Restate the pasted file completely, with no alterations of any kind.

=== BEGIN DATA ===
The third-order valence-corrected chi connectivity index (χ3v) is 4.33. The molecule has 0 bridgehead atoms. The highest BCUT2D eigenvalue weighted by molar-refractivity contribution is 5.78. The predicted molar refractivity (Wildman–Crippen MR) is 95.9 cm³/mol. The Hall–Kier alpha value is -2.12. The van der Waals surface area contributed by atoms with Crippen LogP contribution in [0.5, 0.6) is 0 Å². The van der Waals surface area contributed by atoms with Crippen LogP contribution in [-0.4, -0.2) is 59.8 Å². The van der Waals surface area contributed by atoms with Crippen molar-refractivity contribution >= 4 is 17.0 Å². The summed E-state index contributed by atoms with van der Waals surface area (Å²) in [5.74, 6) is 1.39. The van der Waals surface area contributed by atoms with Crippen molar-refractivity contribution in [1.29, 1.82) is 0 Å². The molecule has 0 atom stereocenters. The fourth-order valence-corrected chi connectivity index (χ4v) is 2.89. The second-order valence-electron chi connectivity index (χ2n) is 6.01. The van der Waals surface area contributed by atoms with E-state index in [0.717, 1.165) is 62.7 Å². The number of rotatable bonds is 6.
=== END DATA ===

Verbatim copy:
The third-order valence-corrected chi connectivity index (χ3v) is 4.33. The molecule has 0 bridgehead atoms. The highest BCUT2D eigenvalue weighted by molar-refractivity contribution is 5.78. The predicted molar refractivity (Wildman–Crippen MR) is 95.9 cm³/mol. The Hall–Kier alpha value is -2.12. The van der Waals surface area contributed by atoms with Crippen LogP contribution in [0.5, 0.6) is 0 Å². The van der Waals surface area contributed by atoms with Crippen LogP contribution in [-0.4, -0.2) is 59.8 Å². The van der Waals surface area contributed by atoms with Crippen molar-refractivity contribution >= 4 is 17.0 Å². The summed E-state index contributed by atoms with van der Waals surface area (Å²) in [5.74, 6) is 1.39. The van der Waals surface area contributed by atoms with Crippen molar-refractivity contribution in [1.29, 1.82) is 0 Å². The molecule has 0 atom stereocenters. The fourth-order valence-corrected chi connectivity index (χ4v) is 2.89. The second-order valence-electron chi connectivity index (χ2n) is 6.01. The van der Waals surface area contributed by atoms with E-state index in [0.717, 1.165) is 62.7 Å². The number of rotatable bonds is 6.